The Philippine economy has been growing rapidly, at an annual growth rate of 5 percent over the past five years. Such decent growth in gross domestic product, however, did not translate into an increase in household income. Wage income declined in real terms. The poverty headcount increased slightly. The fruits of economic growth were not shared equally across the country. Challenges remain to create more jobs to keep pace with the rapidly growing active population. Using the Philippines Labor Force Survey data (2003-2007), this paper reviews the disparities in labor market performance and examines the contribution of regional and individual characteristics. The results show that real wages declined and disparities widened between the National Capital Region and other islands. The youth, less educated, and women face more challenges in finding employment with a decent salary, other things being equal. Disparities in labor market performance are largely associated with the difference in regional structure and human capital endowment. Individual characteristics account for roughly one-third of the difference in wages between the National Capital Region and other regions; regional structures and other unobservable factors account for two-thirds of the difference.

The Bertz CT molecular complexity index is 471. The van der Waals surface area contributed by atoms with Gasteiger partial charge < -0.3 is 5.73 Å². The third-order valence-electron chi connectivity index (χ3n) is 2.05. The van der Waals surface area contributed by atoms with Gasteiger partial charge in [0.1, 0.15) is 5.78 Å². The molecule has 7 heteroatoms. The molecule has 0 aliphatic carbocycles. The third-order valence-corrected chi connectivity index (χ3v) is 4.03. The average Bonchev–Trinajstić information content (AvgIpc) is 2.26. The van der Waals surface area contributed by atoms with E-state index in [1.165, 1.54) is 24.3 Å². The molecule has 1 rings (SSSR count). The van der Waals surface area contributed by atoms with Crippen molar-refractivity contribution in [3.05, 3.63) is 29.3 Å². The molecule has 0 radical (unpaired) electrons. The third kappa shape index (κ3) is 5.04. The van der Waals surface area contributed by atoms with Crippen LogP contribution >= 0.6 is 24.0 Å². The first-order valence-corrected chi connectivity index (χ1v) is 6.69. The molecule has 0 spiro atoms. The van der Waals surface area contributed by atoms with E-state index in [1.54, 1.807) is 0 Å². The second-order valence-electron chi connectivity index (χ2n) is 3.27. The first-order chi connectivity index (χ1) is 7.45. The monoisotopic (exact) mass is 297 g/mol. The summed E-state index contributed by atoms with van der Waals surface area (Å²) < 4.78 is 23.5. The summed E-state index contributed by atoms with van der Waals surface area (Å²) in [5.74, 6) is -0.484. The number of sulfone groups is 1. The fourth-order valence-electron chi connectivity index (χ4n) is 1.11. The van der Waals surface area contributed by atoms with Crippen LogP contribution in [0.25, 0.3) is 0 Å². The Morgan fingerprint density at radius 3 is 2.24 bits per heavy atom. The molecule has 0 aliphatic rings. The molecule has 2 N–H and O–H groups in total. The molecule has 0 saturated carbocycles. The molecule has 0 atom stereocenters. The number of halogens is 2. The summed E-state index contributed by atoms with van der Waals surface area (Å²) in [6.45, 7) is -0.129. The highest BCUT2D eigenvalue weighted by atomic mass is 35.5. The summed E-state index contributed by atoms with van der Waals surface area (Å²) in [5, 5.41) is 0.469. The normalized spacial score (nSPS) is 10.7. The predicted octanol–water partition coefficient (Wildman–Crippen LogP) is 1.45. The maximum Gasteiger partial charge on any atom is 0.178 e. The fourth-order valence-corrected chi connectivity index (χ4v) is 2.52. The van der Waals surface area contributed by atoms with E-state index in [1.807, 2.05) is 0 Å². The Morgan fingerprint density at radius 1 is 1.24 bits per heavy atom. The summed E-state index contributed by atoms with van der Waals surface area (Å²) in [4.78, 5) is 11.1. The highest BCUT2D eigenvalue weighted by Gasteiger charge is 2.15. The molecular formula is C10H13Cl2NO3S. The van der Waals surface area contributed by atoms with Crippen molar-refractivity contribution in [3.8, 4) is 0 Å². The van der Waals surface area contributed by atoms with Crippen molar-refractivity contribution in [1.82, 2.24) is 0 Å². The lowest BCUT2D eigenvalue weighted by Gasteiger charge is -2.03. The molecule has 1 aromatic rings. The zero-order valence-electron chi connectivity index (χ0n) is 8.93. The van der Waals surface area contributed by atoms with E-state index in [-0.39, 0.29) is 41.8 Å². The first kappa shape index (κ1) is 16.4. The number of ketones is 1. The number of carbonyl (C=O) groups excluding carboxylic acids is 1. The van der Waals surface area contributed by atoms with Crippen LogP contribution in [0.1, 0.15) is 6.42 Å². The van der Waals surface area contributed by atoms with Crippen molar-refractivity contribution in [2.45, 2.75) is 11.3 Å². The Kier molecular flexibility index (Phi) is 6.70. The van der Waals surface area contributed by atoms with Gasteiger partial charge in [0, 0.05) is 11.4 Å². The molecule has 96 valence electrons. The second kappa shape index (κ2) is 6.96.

This publication has been cited time(s).